Another interesting aspect to this ECG is the unusual morphology of the terminal S wave in most of the leads.  There appears to be a slight notch.  Lead V2 even appears to have ST elevation.  Perhaps some of our Gurus would comment on this.

This is a good ECG to use to show how the terminal R' and S waves can sometimes be confused with ST elevation and depression.  Lead III has a very flat T wave, and one might make the mistake of calling the R' wave "ST elevation".  The R' does not have the sloping shape of a normal ST segment and T wave.  Also, all the channels on the ECG are run simultaneously.  One needs only to look up at Leads I and II to see where the true T waves are - Lead III's T wave is directly under them.

This is a very good teaching ECG.  We look forward to hearing your comments.

Dawn's picture

Left Bundle Branch Block and Artifact

This ECG offers several teaching opportunities.  First, it is an example of left bundle branch block (LBBB).  It was obtained from a 53-year-old man who was undergoing a cardiac cath for chest pain.  Unfortunately, we do not have access to his past medical history or the results of his cath.  The ECG criteria for a diagnosis of LBBB are:  1) wide QRS complex; 2) supraventricular rhythm; 3) negative QRS in V1 and positive QRS in V6 and Lead I.  This ECG shows normal sinus rhythm at a rate of 88 bpm and a wide QRS at 158 ms (.158 seconds).  The QRS in V1 is negatively deflected and in V6 and Lead I it is positive.

In LBBB, as with any condition that significantly widens the QRS, there will be ST-T changes.  The ST segment will deviate in the opposite direction of the QRS.  In other words, there will be ST elevation in leads with negative QRS complexes and ST depression in leads with positive QRS complexes.  LBBB causes significant difficulty for those trying to diagnose acute ST elevation using ECG alone.  Excessive ST elevation in a lead where elevation is expected OR ST elevation in a lead where depression is expected should be considered to be abnormal.  At this point, you may find it useful to review Sgarbossa's Criteria regarding determining the presence of acute M.I. in the presence of LBBB.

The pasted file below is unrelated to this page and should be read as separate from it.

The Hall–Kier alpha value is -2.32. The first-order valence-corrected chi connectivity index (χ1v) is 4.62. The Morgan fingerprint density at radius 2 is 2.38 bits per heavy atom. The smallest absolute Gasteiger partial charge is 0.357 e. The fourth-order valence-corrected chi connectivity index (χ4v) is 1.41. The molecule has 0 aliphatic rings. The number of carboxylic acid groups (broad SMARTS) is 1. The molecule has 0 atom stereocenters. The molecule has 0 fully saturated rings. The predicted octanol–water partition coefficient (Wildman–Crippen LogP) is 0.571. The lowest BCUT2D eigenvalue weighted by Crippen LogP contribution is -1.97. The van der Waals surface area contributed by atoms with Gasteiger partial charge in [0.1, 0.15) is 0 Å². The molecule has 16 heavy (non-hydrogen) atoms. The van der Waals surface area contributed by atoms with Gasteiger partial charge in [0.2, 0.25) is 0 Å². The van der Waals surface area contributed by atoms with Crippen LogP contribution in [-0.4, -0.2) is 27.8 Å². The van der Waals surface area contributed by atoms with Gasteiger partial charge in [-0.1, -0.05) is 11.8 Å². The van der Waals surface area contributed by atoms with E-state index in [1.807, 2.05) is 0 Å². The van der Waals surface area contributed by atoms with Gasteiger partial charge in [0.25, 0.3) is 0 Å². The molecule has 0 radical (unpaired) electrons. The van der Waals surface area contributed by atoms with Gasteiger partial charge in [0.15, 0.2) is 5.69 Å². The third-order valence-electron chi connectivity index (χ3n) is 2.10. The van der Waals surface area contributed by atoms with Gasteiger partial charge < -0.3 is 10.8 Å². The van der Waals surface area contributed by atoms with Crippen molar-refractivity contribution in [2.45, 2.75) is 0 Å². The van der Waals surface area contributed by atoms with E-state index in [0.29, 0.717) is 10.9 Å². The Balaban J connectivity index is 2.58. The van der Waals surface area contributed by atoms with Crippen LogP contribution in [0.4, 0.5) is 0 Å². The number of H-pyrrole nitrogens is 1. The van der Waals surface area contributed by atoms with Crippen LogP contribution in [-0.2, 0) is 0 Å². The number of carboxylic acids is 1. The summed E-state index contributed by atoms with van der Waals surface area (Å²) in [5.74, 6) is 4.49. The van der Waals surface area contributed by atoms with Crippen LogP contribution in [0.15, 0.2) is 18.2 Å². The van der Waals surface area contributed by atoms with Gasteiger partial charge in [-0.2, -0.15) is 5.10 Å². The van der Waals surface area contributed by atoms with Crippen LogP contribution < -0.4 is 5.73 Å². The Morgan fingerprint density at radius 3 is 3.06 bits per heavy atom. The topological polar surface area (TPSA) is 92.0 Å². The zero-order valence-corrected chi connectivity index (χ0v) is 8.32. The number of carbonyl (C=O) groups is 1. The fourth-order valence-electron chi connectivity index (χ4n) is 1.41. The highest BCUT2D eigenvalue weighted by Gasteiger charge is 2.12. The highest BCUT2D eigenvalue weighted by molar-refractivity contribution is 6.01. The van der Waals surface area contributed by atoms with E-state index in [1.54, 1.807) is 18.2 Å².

LBBB can be a serious functonal problem for the patient, as the slow ventricular conduction that causes the wide QRS results in less-than-optimal cardiac output.  This associates LBBB with congestive heart failure, both as a cause of CHF and a result of CHF.  Many people with LBBB and CHF can be helped by cardiac resynchronization therapy - pacing both ventricles synchronously to narrow the QRS and improve cardiac output.  For an excellent article on cardiac pacing in general and CRT (page 2299), go to the 2013 European Society of Cardiology Guidelines as reported by the European Heart Journal, (2013) 34, 2281–2329 doi:10.1093/eurheartj/eht150

Dawn's picture

Acute Anterior-lateral M.I. With Right Bundle Branch Block and Left Posterior Fascicular Block

This ECG was obtained from a patient who suffered an occlusion of the left main coronary artery.  ST elevation is seen in Leads V1 through V6, as well as I and aVL.  This is an indicator that the circumflex artery is included in this M.I., and the occlusion is above the bifurcation of the LM and the circ.  The patient also has a right bundle branch block and a left posterior fascicular block.  This bi-fascicular block can be a dangerous complication of acute M.I., as two of the three main bundle branches are no longer functional.